#TheFutureIsFemale. So said the Twitterverse on 16th July, when it was announced that ‘the Doctor’ in Doctor Who would be played by Jodie Whittaker. Coupled with the recent success of Wonder Woman on the big screen and the women’s marches around the globe post-Trump’s inauguration, there’s more than a grain of truth to this statement – a palpable change in the zeitgeist. The 17th July marked the beginning of the New Writing Festival at Baron’s Court Theatre, the opening satirical play being Speci-Man by Jayne Woodhouse.
Directed by Calum Robshaw, Speci-Man takes place in 3052, a world where men are an endangered species and the few that remain are studied for ‘scientific’ purposes. Dr Morgan Ellis (Vivien Glaskin) is alarmed by regressive behaviour of ‘Male26’ a.k.a. ‘Adam’ (David House) whose aggressive and sexist behaviour harks back to the early 21st century. Ellis calls in an ‘expert’, Dr Gwen Rhys (Catherine Irlam) who suggest using Pre-Millennium Recession Treatment to make Adam feel ‘valued’ just as men in general did in 2017. However, as Adam starts to feel more comfortable in his surroundings, Ellis undergoes a ‘regressive’ transformation herself – wearing high heels, make-up and making sure his chips are ready for him ‘after a hard day at work’…
As the belligerent Adam, House is every bit the vociferous ‘lager lout’ who can be found in any city. If there was any doubt to Adam’s true personality, his ‘warm-up’ interaction with the audience allows the full spectrum of his ‘charm’ to be viewed. Ellis’ character arc provides a prism to evaluate the behaviour of all – not necessarily to provide answers, but certainly to raise questions. Rhys makes a point about how the women in ‘pre-civilised’ times endured a lot of nonsense from men because they didn’t put their foot down. A ballsy statement indeed and one that’s easy to make when the number of men in the world (in the play at least) only amounts to double figures.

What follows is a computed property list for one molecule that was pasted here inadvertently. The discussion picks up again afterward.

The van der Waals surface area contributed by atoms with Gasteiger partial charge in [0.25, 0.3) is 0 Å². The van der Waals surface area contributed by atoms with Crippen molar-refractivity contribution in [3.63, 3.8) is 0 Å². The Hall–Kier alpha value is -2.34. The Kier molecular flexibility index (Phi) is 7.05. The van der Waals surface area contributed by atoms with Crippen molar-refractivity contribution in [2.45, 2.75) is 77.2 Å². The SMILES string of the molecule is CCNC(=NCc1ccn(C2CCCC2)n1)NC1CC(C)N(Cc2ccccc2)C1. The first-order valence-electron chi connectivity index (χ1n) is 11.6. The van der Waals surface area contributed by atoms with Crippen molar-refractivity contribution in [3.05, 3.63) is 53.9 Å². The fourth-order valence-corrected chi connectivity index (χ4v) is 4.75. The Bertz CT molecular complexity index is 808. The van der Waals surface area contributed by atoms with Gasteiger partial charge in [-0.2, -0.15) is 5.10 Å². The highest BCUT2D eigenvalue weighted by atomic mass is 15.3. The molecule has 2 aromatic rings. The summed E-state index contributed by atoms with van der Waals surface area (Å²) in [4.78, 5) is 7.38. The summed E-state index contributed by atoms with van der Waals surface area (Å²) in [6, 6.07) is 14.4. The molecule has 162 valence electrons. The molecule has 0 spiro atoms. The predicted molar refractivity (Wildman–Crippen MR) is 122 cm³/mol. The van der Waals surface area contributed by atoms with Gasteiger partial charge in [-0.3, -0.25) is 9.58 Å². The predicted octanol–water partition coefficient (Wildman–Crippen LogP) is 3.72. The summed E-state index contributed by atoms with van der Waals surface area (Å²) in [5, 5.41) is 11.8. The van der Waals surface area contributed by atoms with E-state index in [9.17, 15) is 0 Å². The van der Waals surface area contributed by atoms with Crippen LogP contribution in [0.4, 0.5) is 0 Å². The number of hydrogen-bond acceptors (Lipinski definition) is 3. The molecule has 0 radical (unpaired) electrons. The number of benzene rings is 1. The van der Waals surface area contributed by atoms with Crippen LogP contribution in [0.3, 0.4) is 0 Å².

Woodhouse wears her influences on her sleeve as many of the scenarios and developments in the script can be traced to established futuristic tales and comedies. Ellis and Rhys treating Adam like he’s a primate harks back to the behaviour of Dr Zira in the original Planet of the Apes, while Adam’s ‘regressive’ behaviour is very much cut out of the same cloth as Oddbod, the ‘evolutionary throwback’ in Carry On Screaming! As for human sexuality, the separation of pleasure in the act of ‘sex’ from human procreation is a common-enough trope, though in terms of Speci-Man, Woodhouse’s inspiration is from another satirical Sci-Fi escapade from the ’60s – Barbarella.
The satire posts an oft-held hypothesis that a world where women holding all the key positions within the political arena and media would be problem-free and have a unified front. Theresa May is briefly mentioned, but not in relation to how she, Amber Rudd and Katie Hopkins have all made their mark nowadays, and their legacy. Even though the play’s a satire, acknowledging this ‘blip’ and demonstrating how the women of the future have progressed in relation to the past in its entirety would have grounded the play in a more well-rounded, concrete reality.
Speci-Man does provide many amusing moments, but it’s raison d’être as it were, is in highlighting what passes for acceptable behvaviour and questioning how much in what men and women do is nature versus nurture. There’s certainly a lot more that can be said on the subject, but as an ‘appetiser’, Speci-Man kicks the debate off.
© Michael Davis 2017
Speci-Man ran at Baron’s Court Theatre on 17th July. The rest of the New Writing Festival consists of:
● Tuesday 18th, 7.30pm C’est La Vie Written by Stephanie Silver, Directed by Emelia Marshall Lovsey.
● Wednesday 19th, 7.30pm Worsooz Written by Catherine Kay, Directed by Kevin Russell.
● Thursday 20th, 7.30pm Come Die with Me Written by Vicki Connerty, Directed by Shian Denovan.
● Friday 21st 7.30pm Walk of Shame Written by Stephanie Silver and Emelia Marshall Lovsey and Directed by Emelia Marshall Lovsey.
● Friday 21st 9pm Submission Written by Shafeeq Shajahan, Produced by Liver and Lung Productions.
● Saturday 22nd, 7.30pm 2022 Written and Directed by Colleen Pendergast.
● Saturday 22nd, 9pm The Staffroom Written and Directed by Michelle Payne.